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The mass prosecution of migrants at the border, like mass incarceration, is an #Indefensible failure

Today, we published Indefensible: A decade of mass incarceration of migrants prosecuted for crossing the border with our partners at Justice Strategies.  

Read it online free now. 

Ten years ago, a new policy was named “Operation Streamline.” It is known for mass hearings in which up to 80 migrants are arraigned, found guilty, convicted and sentenced simultaneously for “improper entry,” a misdemeanor. The policy has long been decried by immigrant rights advocates. But the mass hearings, as shocking as they are, are only the tip of the iceberg. Lesser known is the widespread expansion of felony “re-entry” prosecutions and the mass incarceration of migrants that  that came with the Streamline program.

Indefensible is an in-depth investigation into the costs and failures of a decade-old bad idea that has wasted millions of dollars and inflicted an incalculable amount of human suffering. Read more about The mass prosecution of migrants at the border, like mass incarceration, is an #Indefensible failure

MEDIA TELECONFERENCE: New Book Examines the Impacts and Costs of a Decade of Mass Criminalization and Incarceration of Migrants Since Operation Streamline

“Indefensible: A Decade of Mass Incarceration of Migrants Prosecuted for Crossing the Border,” documents the history and failures of migrant criminalization through the voices of those most impacted—including migrants and their families; and those with a firsthand view into the system— including judges, defenders, and human rights advocates. In 2015, improper entry and re-entry accounted for nearly half (49%) of all federal prosecutions. Read more about MEDIA TELECONFERENCE: New Book Examines the Impacts and Costs of a Decade of Mass Criminalization and Incarceration of Migrants Since Operation Streamline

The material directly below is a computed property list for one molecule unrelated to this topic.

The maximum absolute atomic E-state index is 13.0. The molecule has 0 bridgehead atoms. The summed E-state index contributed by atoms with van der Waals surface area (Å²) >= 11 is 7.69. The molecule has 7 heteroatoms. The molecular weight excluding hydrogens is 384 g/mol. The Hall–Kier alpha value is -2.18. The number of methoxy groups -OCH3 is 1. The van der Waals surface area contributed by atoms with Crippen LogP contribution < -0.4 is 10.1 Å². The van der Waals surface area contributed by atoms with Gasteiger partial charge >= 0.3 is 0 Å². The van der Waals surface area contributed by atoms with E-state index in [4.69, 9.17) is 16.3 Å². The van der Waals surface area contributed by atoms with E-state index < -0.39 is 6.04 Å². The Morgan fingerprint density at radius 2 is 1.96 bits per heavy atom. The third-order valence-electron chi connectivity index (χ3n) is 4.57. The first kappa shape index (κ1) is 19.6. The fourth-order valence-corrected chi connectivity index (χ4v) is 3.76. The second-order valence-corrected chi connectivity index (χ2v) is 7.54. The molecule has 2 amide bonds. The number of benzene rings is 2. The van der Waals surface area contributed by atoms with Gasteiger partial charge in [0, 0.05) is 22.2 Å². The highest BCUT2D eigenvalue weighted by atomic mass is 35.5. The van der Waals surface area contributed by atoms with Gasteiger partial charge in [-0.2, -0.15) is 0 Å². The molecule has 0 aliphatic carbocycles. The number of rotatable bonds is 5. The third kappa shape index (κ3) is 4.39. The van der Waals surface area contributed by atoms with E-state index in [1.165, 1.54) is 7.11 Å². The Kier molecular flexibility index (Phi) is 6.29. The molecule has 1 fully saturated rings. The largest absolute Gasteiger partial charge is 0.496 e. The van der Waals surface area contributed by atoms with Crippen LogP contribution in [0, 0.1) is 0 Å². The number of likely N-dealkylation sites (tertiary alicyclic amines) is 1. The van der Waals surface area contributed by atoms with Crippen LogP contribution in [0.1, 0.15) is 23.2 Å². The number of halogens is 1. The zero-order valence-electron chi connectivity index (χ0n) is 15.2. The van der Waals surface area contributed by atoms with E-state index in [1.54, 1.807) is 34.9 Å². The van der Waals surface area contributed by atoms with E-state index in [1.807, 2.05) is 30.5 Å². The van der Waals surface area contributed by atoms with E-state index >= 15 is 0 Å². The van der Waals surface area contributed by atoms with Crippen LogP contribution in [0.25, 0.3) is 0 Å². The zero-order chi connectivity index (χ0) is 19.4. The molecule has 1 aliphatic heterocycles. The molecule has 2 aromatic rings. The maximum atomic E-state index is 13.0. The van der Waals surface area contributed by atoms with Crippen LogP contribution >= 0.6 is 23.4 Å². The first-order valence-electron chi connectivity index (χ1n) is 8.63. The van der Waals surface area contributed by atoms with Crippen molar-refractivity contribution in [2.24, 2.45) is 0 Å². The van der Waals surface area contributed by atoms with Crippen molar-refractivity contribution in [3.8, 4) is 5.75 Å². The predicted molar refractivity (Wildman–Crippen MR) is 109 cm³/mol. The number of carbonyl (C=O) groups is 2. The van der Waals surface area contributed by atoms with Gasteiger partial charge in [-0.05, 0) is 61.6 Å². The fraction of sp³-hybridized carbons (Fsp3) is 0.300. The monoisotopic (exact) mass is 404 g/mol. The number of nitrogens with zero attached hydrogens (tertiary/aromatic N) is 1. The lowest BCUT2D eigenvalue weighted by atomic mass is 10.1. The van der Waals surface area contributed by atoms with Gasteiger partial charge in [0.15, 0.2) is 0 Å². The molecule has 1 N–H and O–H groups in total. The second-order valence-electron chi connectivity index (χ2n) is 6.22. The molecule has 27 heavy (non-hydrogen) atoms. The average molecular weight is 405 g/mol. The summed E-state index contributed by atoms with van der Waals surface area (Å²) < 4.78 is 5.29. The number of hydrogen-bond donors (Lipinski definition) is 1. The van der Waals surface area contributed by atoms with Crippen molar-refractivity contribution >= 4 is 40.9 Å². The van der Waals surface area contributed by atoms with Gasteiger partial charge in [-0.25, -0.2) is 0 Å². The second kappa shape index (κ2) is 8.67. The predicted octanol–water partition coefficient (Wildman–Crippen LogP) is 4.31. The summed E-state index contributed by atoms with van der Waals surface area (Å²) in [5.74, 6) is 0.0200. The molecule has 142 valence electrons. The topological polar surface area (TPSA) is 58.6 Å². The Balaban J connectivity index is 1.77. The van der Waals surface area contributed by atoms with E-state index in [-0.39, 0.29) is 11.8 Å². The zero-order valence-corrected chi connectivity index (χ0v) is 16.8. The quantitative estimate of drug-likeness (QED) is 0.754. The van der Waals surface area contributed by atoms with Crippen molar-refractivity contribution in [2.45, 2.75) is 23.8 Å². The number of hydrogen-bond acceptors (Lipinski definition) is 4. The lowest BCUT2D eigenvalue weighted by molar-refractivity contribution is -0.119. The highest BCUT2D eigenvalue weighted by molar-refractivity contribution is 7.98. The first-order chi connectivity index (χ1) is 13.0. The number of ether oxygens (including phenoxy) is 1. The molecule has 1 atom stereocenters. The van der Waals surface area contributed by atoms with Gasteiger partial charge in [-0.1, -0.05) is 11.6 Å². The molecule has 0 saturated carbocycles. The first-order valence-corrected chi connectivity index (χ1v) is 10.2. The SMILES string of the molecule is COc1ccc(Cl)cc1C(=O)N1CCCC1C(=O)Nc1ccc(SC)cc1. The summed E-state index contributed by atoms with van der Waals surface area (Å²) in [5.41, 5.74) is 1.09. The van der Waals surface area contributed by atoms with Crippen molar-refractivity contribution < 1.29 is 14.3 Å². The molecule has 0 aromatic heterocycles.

Another South Texas community shoots down the family detention sales pitch

Two Texas counties have said no to family detention this month.

A trend is emerging of Texas counties standing up against the Obama administration’s policy of locking up Central American families

(AUSTIN, Texas) — For the second time this month, officials in a South Texas county have delivered a unanimous vote against a new immigrant family detention center in their community.  

Dimmit County Commissioners today rejected a proposal from Immigration and Customs Enforcement (ICE) and Stratton Oilfield Systems to turn the company’s now-vacant “man camp” in Carrizo Springs into a new family detention center. The facility would have detained  asylum-seeking Central American mothers and children. They join officials in Jim Wells County, who rejected a similar proposal early this month from UK-based private prison company Serco, who wanted to turn a vacant nursing home into a lock-up for moms and kids in San Diego, Texas. Read more about Another South Texas community shoots down the family detention sales pitch

BREAKING: Dimmit County is the latest Texas county to be sold a bill of goods on family detention

Dimmit County leaders are facing the same question that county commissioners in Jim Wells asked themselves earlier this month: Are the legal and financial risks that come with family detention worth it? Widespread opposition from Jim Wells County residents and concerns about financial and legal liability for the local community led county commissioners to wisely reject the proposal. Now, the Dimmit County Commissioners Court has this question on the agenda for their upcoming Monday, June 27 meeting.

Serious legal and financial questions, and the promise of a new president next year means that the family detention policy that fills the facility may not even exist next year. Dimmit County could join the long list of small communities left behind after betting their community’s future on detaining immigrants. Read more about BREAKING: Dimmit County is the latest Texas county to be sold a bill of goods on family detention

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